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Why paper still rules the enterprise

John Brandon | Jan. 26, 2016
A new study shows just how much business is still being done on paper via printers, scanners and other office equipment. But is that such a bad thing?

Today, he says employees print an average of 400 pages per month. He says many companies have figured out the easiest ways to “go paperless” by digitizing storing documents online, but it wasn’t possible to eliminate all printing and scanning completely. 

“Paper is portable, universal and familiar way to share and annotate documents,” says Weilerstein. “It is easier to read long documents on paper than on-screen. Paper is universally accepted as valid for contracts and other legal documents, and the signatures are familiar and accepted to a greater degree than any sort of digital signature.” 

Keith Kmetz, program vice president for imaging, printing and document solutions at IDC, says that many companies have implemented a “paperless light” concept. It means, almost all internal processes are entirely paperless, but external processes still involve printing and scanning as a way to integrate into a digital storage system. 

Another trend that Brother’s Sandler points out is that the rise of mobile devices like smartphones and tablets has made larger companies more dependent on printing and scanning, not less. Employees need a way to move documents easily onto mobile devices. 

Sandler says companies are still scanning insurance forms, turning printed slide-decks into a PDF you can use on an iPad, and importing signed contracts. The proliferation of mobile devices has created a new need to digitize documents and make them easily available.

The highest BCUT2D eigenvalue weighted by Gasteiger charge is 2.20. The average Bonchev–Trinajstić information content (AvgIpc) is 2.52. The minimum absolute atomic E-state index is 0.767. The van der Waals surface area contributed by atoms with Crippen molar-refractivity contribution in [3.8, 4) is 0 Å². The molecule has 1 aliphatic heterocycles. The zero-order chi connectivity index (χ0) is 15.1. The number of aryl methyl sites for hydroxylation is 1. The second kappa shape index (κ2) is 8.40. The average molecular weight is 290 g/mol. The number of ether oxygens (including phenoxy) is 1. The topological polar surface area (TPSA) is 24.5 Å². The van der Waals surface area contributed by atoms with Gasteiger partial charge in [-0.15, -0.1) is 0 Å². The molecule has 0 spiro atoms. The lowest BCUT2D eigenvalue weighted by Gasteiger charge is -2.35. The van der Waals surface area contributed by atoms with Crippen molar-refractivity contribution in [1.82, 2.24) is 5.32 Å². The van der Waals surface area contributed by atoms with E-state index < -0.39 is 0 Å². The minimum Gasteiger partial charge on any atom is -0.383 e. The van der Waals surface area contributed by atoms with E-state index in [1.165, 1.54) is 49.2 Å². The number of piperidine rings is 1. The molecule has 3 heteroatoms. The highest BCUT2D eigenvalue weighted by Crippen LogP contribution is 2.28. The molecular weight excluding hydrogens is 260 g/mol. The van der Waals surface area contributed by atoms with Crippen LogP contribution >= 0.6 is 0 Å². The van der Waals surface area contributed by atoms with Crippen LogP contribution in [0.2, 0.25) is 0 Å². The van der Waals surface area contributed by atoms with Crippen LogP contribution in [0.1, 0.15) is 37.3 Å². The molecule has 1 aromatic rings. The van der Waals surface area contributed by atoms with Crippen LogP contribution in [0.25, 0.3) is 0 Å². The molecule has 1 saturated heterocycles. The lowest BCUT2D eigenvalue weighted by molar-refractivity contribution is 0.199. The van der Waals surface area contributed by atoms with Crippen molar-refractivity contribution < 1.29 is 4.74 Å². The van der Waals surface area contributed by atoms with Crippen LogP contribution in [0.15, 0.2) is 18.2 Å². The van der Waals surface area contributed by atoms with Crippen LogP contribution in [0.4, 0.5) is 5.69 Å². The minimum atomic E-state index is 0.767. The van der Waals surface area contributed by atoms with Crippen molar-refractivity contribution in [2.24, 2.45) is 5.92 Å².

The fax machines lives 

Along with the printing and scanning trends, faxing is still another part of the corporate workflow, although it is diminishing rapidly. Weilerstein says there is still a divide between larger organizations and SMB, and that faxing is still used to bridge that divide. 

“Before you can do away with fax, both parties have to agree on how they will communicate, and enterprises lack the clout to force their customers to abandon fax,” he says. “As is the case with other ways eliminating paper, they just don’t always find it worth the trouble.” 

Last year, IDC’s Kmetz conducted a survey to find out why companies are still using fax machines. Overall, he found that some companies are faxing a little less and some a little more, but the trend has stayed relatively flat. In most cases, faxing is still part of a workflow because of the low costs, simplicity, ease of tracking, and security. It’s definitely not going away, he says. 

That could mean rethinking some strategies about centralized document management. Employees in those structured settings such as accounting and legal might still rely on faxing and need a device that supports that, while “ad hoc” activities might not use fax. 

Sandler says that’s why it’s important to do a yearly review of processes within a company and find out whether that MFD in the corner is sitting idle most of the time, if employees are still faxing and scanning in most departments, and if printing is increasing or decreasing. 


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